AQUACULTURE and fishing are among the issues taking centre stage in Norway’s general election which takes place next Monday (September 11).
For the past four years the country has been run by a coalition between the Conservatives and their right wing allies, the Progress Party and, if the polls are an accurate guide, they should be re-elected.
But Norway is a country where fishing and aquaculture are always hotly debated. A total of eight main parties covering the entire left-right spectrum are battling for control of the 179 seats in the Storting, Norway’s parliament.
The left wing parties are calling for tougher controls in Norway’s booming fish farming sector, especially in relation to environmental concerns about salmon escapes and pollution around the farms.
Some left leaning politicians have accused aquaculture companies of making excessive profits and say they should pay more tax, while others are demanding that companies should not be allowed to use the seas as a private waste disposal facility.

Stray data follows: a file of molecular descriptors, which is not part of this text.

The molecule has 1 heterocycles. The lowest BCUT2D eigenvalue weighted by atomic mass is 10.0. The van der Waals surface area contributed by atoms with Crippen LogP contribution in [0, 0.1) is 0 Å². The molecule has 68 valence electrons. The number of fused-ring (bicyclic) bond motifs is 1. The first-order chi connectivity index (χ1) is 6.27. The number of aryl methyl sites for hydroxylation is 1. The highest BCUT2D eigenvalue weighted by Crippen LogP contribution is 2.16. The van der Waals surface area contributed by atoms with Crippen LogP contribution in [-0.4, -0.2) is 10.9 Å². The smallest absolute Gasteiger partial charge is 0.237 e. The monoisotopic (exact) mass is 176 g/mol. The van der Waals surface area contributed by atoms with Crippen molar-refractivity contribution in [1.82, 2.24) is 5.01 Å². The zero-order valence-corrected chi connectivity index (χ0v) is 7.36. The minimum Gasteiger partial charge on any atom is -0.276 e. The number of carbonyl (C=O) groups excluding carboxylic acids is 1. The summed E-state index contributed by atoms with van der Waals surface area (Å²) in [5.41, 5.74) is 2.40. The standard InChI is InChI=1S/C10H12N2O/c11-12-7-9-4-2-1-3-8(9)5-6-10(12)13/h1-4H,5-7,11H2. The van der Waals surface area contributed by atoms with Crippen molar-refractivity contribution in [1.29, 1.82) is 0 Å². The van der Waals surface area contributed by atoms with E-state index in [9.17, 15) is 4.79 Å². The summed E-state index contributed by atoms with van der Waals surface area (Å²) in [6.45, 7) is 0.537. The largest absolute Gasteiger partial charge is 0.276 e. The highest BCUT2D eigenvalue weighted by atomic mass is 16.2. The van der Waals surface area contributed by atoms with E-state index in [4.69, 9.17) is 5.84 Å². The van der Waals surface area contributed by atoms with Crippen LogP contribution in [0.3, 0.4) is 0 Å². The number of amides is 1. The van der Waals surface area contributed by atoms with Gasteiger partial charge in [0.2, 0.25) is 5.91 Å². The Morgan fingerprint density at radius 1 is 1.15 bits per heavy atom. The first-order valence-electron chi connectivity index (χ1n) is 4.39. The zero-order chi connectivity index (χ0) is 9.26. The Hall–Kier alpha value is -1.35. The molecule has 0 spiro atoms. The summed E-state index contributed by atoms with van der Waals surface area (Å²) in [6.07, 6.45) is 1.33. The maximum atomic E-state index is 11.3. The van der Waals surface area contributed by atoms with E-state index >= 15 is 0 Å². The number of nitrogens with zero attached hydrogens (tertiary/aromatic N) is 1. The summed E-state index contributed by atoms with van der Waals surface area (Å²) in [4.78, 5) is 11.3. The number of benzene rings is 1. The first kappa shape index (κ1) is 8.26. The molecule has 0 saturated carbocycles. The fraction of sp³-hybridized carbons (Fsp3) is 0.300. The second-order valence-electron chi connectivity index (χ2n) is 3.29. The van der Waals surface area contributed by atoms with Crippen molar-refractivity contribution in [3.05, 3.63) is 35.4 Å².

There is also a heated debate in the Lofoten region about the impact of the energy exploration industry on fish stocks.
This week two thirds of fishermen in the north of the country said there should be no further expansion of open sea fish farming.
Brexit and EU membership is also featuring heavily. Although more Norwegians are in favour of joining the EU, there is still a sizeable majority against it because they fear it would damage the country’s fishing industry, recognised as one of the best in the world.
There are also demands for Norway to leave the European Economic Area (EEA), with some of the smaller parties arguing that Norway should be able to sell seafood to the entire word.
Labour, which formed the previous government, is reported to be dropping back in the polls after an early surge.
Economically, Norway is performing well at the moment and it looks as if voters will want to keep the status quo. But elections in other parts of the world have been springing a few surprises recently.
Picture: Norway’s current prime minister, Erna Solberg of the Conservative Party